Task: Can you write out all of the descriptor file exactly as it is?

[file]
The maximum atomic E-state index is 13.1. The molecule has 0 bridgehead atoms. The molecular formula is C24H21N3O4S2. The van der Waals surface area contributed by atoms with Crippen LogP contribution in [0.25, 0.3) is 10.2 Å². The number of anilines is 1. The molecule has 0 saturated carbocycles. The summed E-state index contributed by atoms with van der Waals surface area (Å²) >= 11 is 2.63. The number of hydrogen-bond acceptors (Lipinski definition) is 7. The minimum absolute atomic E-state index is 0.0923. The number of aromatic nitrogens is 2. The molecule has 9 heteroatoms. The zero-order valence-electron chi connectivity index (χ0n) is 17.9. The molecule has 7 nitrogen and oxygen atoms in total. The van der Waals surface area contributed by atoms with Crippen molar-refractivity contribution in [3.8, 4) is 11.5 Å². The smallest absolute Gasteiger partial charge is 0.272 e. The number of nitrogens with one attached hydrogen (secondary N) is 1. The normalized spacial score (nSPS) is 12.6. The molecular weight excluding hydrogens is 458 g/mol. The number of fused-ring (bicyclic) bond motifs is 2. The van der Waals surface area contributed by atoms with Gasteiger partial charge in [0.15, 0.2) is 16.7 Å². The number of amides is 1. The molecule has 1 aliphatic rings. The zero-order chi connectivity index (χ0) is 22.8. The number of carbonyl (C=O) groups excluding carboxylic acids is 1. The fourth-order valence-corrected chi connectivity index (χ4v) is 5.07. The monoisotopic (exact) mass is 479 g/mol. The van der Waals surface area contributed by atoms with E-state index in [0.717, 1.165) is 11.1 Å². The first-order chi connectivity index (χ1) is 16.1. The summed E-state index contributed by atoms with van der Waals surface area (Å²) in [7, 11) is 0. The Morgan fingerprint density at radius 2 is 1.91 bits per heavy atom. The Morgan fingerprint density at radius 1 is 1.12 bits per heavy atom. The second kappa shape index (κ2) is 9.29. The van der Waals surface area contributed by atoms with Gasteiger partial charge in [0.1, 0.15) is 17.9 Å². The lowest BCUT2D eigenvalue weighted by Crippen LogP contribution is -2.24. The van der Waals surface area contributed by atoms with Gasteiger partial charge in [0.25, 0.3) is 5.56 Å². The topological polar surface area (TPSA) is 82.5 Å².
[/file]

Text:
The maximum atomic E-state index is 13.1. The molecule has 0 bridgehead atoms. The molecular formula is C24H21N3O4S2. The van der Waals surface area contributed by atoms with Crippen LogP contribution in [0.25, 0.3) is 10.2 Å². The number of anilines is 1. The molecule has 0 saturated carbocycles. The summed E-state index contributed by atoms with van der Waals surface area (Å²) >= 11 is 2.63. The number of hydrogen-bond acceptors (Lipinski definition) is 7. The minimum absolute atomic E-state index is 0.0923. The number of aromatic nitrogens is 2. The molecule has 9 heteroatoms. The zero-order valence-electron chi connectivity index (χ0n) is 17.9. The molecule has 7 nitrogen and oxygen atoms in total. The van der Waals surface area contributed by atoms with Crippen molar-refractivity contribution in [3.8, 4) is 11.5 Å². The smallest absolute Gasteiger partial charge is 0.272 e. The number of nitrogens with one attached hydrogen (secondary N) is 1. The normalized spacial score (nSPS) is 12.6. The molecular weight excluding hydrogens is 458 g/mol. The number of fused-ring (bicyclic) bond motifs is 2. The van der Waals surface area contributed by atoms with Gasteiger partial charge in [0.15, 0.2) is 16.7 Å². The number of amides is 1. The molecule has 1 aliphatic rings. The zero-order chi connectivity index (χ0) is 22.8. The number of carbonyl (C=O) groups excluding carboxylic acids is 1. The fourth-order valence-corrected chi connectivity index (χ4v) is 5.07. The monoisotopic (exact) mass is 479 g/mol. The van der Waals surface area contributed by atoms with E-state index in [0.717, 1.165) is 11.1 Å². The first-order chi connectivity index (χ1) is 16.1. The summed E-state index contributed by atoms with van der Waals surface area (Å²) in [7, 11) is 0. The Morgan fingerprint density at radius 2 is 1.91 bits per heavy atom. The Morgan fingerprint density at radius 1 is 1.12 bits per heavy atom. The second kappa shape index (κ2) is 9.29. The van der Waals surface area contributed by atoms with Gasteiger partial charge in [0.1, 0.15) is 17.9 Å². The lowest BCUT2D eigenvalue weighted by Crippen LogP contribution is -2.24. The van der Waals surface area contributed by atoms with Gasteiger partial charge in [0.25, 0.3) is 5.56 Å². The topological polar surface area (TPSA) is 82.5 Å².